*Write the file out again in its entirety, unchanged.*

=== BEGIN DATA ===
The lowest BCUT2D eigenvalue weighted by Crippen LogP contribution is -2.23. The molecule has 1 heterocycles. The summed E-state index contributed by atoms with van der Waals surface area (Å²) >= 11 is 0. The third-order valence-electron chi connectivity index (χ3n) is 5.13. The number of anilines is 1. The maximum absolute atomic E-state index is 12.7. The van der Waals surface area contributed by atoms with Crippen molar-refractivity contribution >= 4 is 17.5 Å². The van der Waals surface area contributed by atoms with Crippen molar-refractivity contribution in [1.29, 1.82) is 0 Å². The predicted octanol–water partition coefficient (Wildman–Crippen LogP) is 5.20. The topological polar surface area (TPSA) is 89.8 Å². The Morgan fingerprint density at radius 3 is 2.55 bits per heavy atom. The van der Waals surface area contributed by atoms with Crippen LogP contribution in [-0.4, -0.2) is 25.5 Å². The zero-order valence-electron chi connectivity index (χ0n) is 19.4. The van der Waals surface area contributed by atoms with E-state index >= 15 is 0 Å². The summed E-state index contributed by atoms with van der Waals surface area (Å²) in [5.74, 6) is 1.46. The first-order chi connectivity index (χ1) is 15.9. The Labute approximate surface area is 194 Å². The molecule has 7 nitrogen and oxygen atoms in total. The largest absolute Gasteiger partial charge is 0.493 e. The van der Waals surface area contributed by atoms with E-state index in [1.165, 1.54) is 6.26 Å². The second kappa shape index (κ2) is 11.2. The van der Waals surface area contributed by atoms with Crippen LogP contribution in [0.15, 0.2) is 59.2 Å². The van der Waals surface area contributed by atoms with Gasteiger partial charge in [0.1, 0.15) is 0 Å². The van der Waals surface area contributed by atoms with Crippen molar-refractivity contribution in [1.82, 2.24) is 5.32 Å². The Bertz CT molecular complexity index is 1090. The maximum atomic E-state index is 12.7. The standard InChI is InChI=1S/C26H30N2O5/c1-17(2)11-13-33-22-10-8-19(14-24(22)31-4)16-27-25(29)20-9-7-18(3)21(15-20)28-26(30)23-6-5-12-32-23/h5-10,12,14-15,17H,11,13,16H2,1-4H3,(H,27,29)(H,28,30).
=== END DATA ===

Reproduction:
The lowest BCUT2D eigenvalue weighted by Crippen LogP contribution is -2.23. The molecule has 1 heterocycles. The summed E-state index contributed by atoms with van der Waals surface area (Å²) >= 11 is 0. The third-order valence-electron chi connectivity index (χ3n) is 5.13. The number of anilines is 1. The maximum absolute atomic E-state index is 12.7. The van der Waals surface area contributed by atoms with Crippen molar-refractivity contribution >= 4 is 17.5 Å². The van der Waals surface area contributed by atoms with Crippen molar-refractivity contribution in [1.29, 1.82) is 0 Å². The predicted octanol–water partition coefficient (Wildman–Crippen LogP) is 5.20. The topological polar surface area (TPSA) is 89.8 Å². The Morgan fingerprint density at radius 3 is 2.55 bits per heavy atom. The van der Waals surface area contributed by atoms with Crippen LogP contribution in [-0.4, -0.2) is 25.5 Å². The zero-order valence-electron chi connectivity index (χ0n) is 19.4. The van der Waals surface area contributed by atoms with E-state index >= 15 is 0 Å². The summed E-state index contributed by atoms with van der Waals surface area (Å²) in [5.74, 6) is 1.46. The first-order chi connectivity index (χ1) is 15.9. The Labute approximate surface area is 194 Å². The molecule has 7 nitrogen and oxygen atoms in total. The largest absolute Gasteiger partial charge is 0.493 e. The van der Waals surface area contributed by atoms with E-state index in [1.165, 1.54) is 6.26 Å². The second kappa shape index (κ2) is 11.2. The van der Waals surface area contributed by atoms with Crippen LogP contribution in [0.15, 0.2) is 59.2 Å². The van der Waals surface area contributed by atoms with Gasteiger partial charge in [0.1, 0.15) is 0 Å². The van der Waals surface area contributed by atoms with Crippen molar-refractivity contribution in [1.82, 2.24) is 5.32 Å². The Bertz CT molecular complexity index is 1090. The maximum atomic E-state index is 12.7. The standard InChI is InChI=1S/C26H30N2O5/c1-17(2)11-13-33-22-10-8-19(14-24(22)31-4)16-27-25(29)20-9-7-18(3)21(15-20)28-26(30)23-6-5-12-32-23/h5-10,12,14-15,17H,11,13,16H2,1-4H3,(H,27,29)(H,28,30).